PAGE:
Sports Betting is Too Popular to Ignore



NBA Commissioner Adam Silver understands how sports gambling can be lucrative. (Chris Pedota/The Record/VIA TNS)


Whether it’s legal or not, sports betting happens – in copious sums. According to the Nevada Gaming Commission, in 2011, $3.2 billion was legally wagered in Nevada on various sports games. Adam Silver, the commissioner of the National Basketball Association (NBA), estimated that nearly $400 billion is illegally wagered each year through underground sports betting agencies. While that number is most likely closer to $80 billion, sports gambling is an industry that can be very profitable.

New Jersey is the first state to attempt to legalize sports gambling in a move that many news outlets, including U.S. News and CNN, speculate is a response to the failing casino and racetrack industries. The state is hoping legal sports betting will reinvigorate its gaming industry, which is at a competitive disadvantage compared to Las Vegas. Club CalNeva doesn’t believe this idea is far-fetched. The Las Vegas-based analyst of trends in gaming estimated that legal sports gambling could bring New Jersey as much as $1.3 billion in gross revenues and $120 million in tax revenues. The introduction of sports wagering could also lead to thousands of new jobs for New Jersey, which is why residents voted 2-1 that they would like to see gambling on sports allowed in the state.

While sports betting can clearly be beneficial, the industry has a history cluttered with controversy. The most major of these scandals came at the hands of the infamous 1919 Chicago White Sox team. Eight White Sox ballplayers agreed to purposely lose the World Series in exchange for money from gamblers. As a result, all eight players were permanently banned from professional baseball. While other scandals have occurred over the years, this was clearly one of the most intricate ones to affect professional sports.

Even though it is generally believed that legalizing sports betting will only encourage more scandals, the legalization would allow for more regulation and protection for gamblers within the industry. According to the Chicago Tribune, currently, most sports gambling is untaxed and unregulated as gamblers will place bets with offshore operations who do not need to follow U.S. federal laws. By making sports wagering legal, lawmakers can ensure those betting on the games feel safe and protected, while limiting what is often scandalous behavior by offshore bookmakers who have a tendency to not pay out winnings.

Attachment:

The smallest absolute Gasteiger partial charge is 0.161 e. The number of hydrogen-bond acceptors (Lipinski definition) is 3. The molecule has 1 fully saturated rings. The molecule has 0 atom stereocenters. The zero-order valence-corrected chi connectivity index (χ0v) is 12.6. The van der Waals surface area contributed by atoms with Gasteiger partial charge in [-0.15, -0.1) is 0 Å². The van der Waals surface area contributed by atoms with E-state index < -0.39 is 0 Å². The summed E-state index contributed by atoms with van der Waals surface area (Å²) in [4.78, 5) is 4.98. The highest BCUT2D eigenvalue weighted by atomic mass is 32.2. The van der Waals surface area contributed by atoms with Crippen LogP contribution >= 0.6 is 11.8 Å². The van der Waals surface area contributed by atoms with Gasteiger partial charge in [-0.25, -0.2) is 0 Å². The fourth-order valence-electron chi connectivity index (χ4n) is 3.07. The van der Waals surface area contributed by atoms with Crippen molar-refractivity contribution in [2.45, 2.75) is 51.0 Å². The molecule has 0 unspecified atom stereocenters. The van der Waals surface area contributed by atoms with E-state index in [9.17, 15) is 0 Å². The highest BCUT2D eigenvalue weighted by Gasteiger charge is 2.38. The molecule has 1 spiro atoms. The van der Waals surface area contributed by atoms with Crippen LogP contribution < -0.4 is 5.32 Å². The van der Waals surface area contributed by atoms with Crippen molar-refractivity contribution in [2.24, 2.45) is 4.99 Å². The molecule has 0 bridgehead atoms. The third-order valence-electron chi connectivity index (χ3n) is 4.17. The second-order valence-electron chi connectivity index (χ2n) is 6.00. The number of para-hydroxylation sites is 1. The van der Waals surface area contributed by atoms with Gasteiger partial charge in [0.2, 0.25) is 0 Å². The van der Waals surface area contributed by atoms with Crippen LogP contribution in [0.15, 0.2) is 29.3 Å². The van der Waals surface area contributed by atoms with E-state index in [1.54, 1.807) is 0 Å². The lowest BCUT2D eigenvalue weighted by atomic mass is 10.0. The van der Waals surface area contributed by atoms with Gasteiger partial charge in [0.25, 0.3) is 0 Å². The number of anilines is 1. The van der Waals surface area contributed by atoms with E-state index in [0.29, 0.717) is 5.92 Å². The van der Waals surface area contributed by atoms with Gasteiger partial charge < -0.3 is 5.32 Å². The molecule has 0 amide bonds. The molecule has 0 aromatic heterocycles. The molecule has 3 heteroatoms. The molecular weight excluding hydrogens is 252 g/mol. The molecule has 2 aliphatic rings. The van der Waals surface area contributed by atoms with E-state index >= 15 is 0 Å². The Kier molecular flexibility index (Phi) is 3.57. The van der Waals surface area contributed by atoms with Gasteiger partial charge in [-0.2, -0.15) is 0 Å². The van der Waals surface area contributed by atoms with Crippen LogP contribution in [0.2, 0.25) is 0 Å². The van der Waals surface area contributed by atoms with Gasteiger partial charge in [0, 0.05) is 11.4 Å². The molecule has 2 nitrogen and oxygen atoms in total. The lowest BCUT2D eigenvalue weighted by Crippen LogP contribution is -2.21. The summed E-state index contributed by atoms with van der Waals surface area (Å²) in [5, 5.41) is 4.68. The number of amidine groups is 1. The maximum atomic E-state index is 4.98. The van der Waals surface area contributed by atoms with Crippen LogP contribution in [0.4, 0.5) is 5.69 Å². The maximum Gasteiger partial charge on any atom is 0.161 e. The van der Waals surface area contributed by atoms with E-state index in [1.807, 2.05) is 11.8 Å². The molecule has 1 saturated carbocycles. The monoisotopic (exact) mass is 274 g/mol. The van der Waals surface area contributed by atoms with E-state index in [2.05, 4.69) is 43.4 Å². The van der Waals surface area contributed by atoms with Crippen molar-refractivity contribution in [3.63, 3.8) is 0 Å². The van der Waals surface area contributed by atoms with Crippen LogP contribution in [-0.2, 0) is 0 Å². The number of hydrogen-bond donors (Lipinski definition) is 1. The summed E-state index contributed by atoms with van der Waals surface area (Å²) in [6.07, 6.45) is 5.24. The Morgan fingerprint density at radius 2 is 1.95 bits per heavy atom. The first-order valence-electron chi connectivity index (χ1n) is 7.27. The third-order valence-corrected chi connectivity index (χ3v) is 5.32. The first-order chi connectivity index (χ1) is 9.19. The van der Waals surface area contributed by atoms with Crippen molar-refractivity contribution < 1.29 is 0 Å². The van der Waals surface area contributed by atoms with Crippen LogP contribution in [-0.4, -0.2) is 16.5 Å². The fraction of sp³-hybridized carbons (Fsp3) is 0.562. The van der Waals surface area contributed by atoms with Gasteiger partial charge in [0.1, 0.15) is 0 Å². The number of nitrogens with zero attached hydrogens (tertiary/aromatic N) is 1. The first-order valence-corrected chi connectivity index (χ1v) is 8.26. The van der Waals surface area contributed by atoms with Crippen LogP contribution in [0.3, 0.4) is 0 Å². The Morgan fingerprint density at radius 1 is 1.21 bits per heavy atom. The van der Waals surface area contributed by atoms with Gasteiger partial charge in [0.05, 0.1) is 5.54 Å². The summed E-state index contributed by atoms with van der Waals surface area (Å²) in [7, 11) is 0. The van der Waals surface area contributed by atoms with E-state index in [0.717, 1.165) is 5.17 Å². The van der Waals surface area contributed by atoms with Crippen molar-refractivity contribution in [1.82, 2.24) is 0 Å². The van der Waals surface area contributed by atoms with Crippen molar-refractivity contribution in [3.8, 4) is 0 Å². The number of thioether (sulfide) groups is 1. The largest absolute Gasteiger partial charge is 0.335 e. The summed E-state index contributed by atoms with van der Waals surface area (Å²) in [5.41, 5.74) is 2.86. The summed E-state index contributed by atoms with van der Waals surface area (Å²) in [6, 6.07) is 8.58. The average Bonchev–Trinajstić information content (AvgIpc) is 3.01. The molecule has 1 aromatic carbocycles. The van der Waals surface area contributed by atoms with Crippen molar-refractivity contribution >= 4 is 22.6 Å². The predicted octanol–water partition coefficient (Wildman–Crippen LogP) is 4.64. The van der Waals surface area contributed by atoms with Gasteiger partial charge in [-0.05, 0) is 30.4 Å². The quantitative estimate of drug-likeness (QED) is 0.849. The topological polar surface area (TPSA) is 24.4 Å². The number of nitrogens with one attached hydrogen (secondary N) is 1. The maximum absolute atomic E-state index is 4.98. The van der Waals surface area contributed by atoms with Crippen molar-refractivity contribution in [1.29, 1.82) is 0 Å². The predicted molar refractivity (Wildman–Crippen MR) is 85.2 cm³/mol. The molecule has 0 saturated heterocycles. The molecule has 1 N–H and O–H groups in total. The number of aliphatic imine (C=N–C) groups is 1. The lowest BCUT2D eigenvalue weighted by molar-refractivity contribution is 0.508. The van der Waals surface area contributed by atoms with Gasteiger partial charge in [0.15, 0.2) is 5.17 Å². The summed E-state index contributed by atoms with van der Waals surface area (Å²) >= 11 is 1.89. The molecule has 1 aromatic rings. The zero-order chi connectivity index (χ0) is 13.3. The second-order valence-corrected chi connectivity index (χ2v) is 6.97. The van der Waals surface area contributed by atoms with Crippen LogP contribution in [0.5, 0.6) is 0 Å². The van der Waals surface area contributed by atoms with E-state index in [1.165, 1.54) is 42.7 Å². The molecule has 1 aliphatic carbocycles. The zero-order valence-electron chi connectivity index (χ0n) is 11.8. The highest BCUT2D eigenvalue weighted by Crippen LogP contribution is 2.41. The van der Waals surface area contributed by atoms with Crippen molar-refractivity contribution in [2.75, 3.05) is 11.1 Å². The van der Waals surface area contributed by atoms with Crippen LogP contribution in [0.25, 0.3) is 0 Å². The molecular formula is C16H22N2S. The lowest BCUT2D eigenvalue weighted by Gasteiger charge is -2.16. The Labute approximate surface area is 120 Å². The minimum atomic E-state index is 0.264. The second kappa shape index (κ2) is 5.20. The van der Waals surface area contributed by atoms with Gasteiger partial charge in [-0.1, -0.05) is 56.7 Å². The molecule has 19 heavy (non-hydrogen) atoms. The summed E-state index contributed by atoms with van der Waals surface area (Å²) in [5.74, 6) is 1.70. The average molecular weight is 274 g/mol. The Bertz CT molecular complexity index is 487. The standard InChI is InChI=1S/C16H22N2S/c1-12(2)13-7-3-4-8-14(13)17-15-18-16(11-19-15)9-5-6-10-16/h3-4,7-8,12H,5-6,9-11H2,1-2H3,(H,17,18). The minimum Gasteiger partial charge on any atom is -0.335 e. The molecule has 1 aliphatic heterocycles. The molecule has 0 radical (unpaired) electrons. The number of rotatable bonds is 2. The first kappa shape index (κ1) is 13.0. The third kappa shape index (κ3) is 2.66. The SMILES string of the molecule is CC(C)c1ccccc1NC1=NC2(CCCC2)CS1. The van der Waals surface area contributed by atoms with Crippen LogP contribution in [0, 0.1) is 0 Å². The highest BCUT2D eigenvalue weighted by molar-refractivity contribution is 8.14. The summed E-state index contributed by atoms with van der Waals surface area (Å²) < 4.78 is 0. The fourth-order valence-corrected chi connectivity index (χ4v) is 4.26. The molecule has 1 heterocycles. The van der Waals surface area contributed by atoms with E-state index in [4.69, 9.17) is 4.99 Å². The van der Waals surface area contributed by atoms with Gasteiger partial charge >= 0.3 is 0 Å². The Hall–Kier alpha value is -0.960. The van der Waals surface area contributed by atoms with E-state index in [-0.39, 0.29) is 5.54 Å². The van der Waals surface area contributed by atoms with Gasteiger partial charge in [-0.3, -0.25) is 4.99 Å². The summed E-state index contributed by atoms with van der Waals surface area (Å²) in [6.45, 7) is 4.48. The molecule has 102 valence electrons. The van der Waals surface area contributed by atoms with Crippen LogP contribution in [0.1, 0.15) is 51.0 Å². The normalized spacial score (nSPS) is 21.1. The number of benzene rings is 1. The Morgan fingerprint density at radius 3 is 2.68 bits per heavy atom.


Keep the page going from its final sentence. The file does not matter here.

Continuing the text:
Beyond increasing revenue and protecting bettors, bringing gambling into sports would rekindle the fans’ interest in games. Adam Silver addressed this when talking about the future of gambling in sports. “Everybody knows here that if you have a gentlemen’s bet or a small wager on any kind of sports contest, it makes you that much more…engaged in it,” Silver said last year at a sports forum. “That’s where we’re going to see it pay dividends.” Fans often complain that games are too boring; however, with increased risk, fans will be more passionate about their chosen teams and have more interest in the games.

Though sports gambling may coincide with controversy, the scandals surrounding betting on games existed when wagering was illegal and regulations can only limit these problems. Legalization can also be very profitable, specifically for states with high rates of gambling and declining economies. While much of the gambling industry is moving online, sports wagering could bring customers back to casinos and generate business in a weakened market. Gambling on sports would also garner more attention from the fans. We already see this with the growth of fantasy sports. Casual fans are now watching teams they would normally ignore, because a player happens to be on their fantasy team. Sports gambling is a large industry that is only growing and the government, fans and leagues can all benefit from its legalization.